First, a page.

Nearly half of adult Filipinos believe their quality of life will improve in the next 12 months, a recent poll from the Social Weather Stations (SWS) showed.
The SWS survey published Monday noted that 49 percent of adult Filipinos are hopeful their life will improve, while 37 percent believe it will stay the same.
Meanwhile, five percent believe their life will worsen, while eight percent did not give their answer.
The December 2022 Net Personal Optimism score was 4 points higher than the “excellent” +40 in October 2022 and is the highest since the pre-pandemic score of “excellent” +44 in December 2019, SWS added.
The Fourth Quarter 2022 Survey was conducted from December 10 to 14, 2022, using face-to-face interviews of 1,200 adults aged 18 and above.
The survey’s error margins are ±2.8% for national percentages, ±5.7% each for Metro Manila, Balance Luzon, the Visayas, and Mindanao.
The 4-point increase in the national Net Personal Optimism score was due to an increase in Mindanao, which recorded a 14-point increase from a “very high” +34 in October 2022 to an “excellent” +48 in December 2022.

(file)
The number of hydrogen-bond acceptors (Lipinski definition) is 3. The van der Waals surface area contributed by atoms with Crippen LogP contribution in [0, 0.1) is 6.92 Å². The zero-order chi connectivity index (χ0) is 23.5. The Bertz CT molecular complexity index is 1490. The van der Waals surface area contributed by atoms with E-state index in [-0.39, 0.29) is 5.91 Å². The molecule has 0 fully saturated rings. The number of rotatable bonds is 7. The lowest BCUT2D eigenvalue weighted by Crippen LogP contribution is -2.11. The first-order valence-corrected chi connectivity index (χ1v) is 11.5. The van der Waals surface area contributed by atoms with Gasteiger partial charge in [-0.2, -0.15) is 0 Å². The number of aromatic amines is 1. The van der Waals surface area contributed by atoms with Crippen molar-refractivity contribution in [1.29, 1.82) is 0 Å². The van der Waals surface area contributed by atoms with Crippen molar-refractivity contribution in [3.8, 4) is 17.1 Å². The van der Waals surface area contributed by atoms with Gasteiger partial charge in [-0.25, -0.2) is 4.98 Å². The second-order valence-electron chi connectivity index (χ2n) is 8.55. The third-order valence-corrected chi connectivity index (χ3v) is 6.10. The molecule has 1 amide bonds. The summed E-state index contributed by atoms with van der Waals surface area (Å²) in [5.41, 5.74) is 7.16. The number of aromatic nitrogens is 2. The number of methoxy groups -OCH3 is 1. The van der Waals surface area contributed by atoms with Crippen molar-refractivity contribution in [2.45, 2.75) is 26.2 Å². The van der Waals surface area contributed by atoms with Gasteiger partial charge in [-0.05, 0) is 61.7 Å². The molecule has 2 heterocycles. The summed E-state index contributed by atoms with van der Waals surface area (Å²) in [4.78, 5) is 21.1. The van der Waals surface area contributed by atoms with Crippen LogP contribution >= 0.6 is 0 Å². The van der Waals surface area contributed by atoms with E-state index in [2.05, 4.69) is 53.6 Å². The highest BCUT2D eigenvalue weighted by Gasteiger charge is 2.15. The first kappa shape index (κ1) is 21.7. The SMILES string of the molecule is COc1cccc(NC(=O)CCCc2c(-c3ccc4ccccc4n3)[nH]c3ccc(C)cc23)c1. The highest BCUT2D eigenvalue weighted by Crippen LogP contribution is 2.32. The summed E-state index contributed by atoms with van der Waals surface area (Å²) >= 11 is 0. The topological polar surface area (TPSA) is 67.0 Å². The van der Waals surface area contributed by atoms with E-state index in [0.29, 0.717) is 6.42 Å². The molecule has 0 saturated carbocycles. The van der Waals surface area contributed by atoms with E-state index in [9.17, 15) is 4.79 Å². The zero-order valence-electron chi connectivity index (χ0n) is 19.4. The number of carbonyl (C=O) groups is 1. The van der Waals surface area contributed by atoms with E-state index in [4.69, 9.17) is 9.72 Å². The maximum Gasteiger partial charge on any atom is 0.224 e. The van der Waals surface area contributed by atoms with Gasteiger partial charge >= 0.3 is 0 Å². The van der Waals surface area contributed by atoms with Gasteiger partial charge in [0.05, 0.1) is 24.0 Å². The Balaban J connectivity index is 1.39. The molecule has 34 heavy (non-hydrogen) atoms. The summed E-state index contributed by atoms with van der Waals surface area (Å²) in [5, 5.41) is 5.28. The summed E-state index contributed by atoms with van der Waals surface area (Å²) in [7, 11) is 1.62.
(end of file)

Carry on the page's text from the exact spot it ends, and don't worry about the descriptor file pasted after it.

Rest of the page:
The optimism scores in other areas were almost the same, with Metro Manila, Balance Luzon and Visayas all recording a 1-point increase from the October 2022 results.
In terms of academic attainment, college graduates are among the most optimistic with an “excellent” +57 score, up by 5 points from +52 in October 2022.
The December 2022 survey also showed 34 percent of Filipinos saying their quality of life was better than 12 months ago, or “gainers”, while 26 percent said it got worse—termed “losers” by SWS.
Net Personal Optimism was still high among families who did not experience hunger in the past three months, with an “excellent” score of +44. Those who experienced hunger, on the other hand, recorded a +43 score, while those who experienced moderate hunger had a +45 score.
Compared to the October 2022 survey, Net Personal Optimism rose from +41 among those from Not Hungry families.
The survey, likewise, showed 51 percent of Filipinos rating themselves as “poor” or “mahirap”, while 31 percent said they are “borderline” poor. Another 19 percent consider themselves as “not poor” or “hindi mahirap”.
Optimism was highest in families who do not consider themselves as poor, with an “excellent” +52 score, while those who consider themselves borderline poor was at +49.